Individual Pioneer Summer Camps: Artek


Figure 1.-- Here we see a seen at Artek photographed some time in the 1970s. I'm not sure just what is being staged here. Is this some kind of pagent at the camp?

One of these was access to a number of prestigious summer camps, such as the Artek Pioneer camp in Crimea. [Martin] Artek was founded in 1925. It may have been the first Pioneer summer camp, if not it was one of the earliest. Nikita Khrushchev apparently had some role at the camp, but it is not mentioned in Khrushchev Remembers. A major forces behind the foundation of the Camp was Dr. Simoneiv Solovow, an associate of LÚnine. They appeared to have theorized that Soviet and Communist ideals can best be implanted in youth because their minds were most maleable. They also reasoned that a camp environment where the children were away from home and their parents was an ideal location to indocrinate children. This is one of the primary difference with Scouting. The Scouting movement saw itself as a support to the family and sought to involve parents in leadership roles. The idea behind Artek was to help formulate the new Soviet man. From the beginning the camp was to also accomodate foreign children and provide them a favorable impression of the Soviet Union. A beautiful loction in the Crimea near Yalta was chosen for the camp. This is of course the most southerly location in Russia/the Ukraine and as a result has a wonderful climate. The camp is situated along the Black Sea with several kilometers of shoreline. The total area of the camp is 230 hectares.

Prestige Camps

One of the privliges of the Soviet elite was access to a number of prestigious summer camps, such as the Artek Pioneer camp in Crimea. [Martin]

History

Artek was founded in 1925. We have only limited information about the early history of the Camp. We have found some information because the Camp wa often featured in Siviet publications. Artek may have been the first Pioneer summer camp, if not it was one of the earliest. Facilities were at first very primative. Nikita Khrushchev apparently had some role at the camp, but it is not mentioned in Khrushchev Remembers. A beautiful loction in the Crimea near Yalta was chosen for the camp. This is of course the most southerly location in Russia/the Ukraine and as a result has a wonderful climate. The camp is situated along the Black Sea with several kilometers of shoreline. The total area of the camp is 230 hectares. The initial facilities were very primitive, mostly tents. A wooden construction canteen was built. The tents were replaced with military huts (1928). This made it possible to accomodate more campers, including some foreign campers. The Germans occupied the Crimea during world war II. The camp area was apparently occupied by German soldiers, but they did little damage and thus the camp was serviceable needing only few repairs after the War. The Camp was reborn after the death of Stalin and with Khrushchev's De-Stalinization program. A massive new building program was launched.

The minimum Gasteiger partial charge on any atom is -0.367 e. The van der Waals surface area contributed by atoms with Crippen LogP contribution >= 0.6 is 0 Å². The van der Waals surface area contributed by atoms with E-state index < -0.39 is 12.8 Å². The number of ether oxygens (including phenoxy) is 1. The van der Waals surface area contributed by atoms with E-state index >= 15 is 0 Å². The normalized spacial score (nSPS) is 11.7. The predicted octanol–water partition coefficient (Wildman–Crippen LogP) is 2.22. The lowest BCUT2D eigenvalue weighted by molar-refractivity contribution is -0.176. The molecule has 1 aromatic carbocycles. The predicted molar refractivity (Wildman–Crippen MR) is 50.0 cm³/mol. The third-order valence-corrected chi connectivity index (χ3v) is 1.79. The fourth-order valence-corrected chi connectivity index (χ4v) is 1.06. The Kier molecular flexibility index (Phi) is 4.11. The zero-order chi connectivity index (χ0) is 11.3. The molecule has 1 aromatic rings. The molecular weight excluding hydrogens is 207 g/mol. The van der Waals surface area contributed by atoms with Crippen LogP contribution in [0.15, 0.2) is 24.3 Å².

Philosophy

A major forces behind the foundation of the Camp was Dr. Simoneiv Solovow, an associate of LÚnine. They appeared to have theorized that Soviet and Communist ideals can best be implanted in youth because their minds were most maleable. They also reasoned that a camp environment where the children were away from home and their parents was an ideal location to indocrinate children. This is one of the primary difference with Scouting. The Scouting movement saw itself as a support to the family and sought to involve parents in leadership roles. The idea behind Artek was to help formulate the new Soviet man.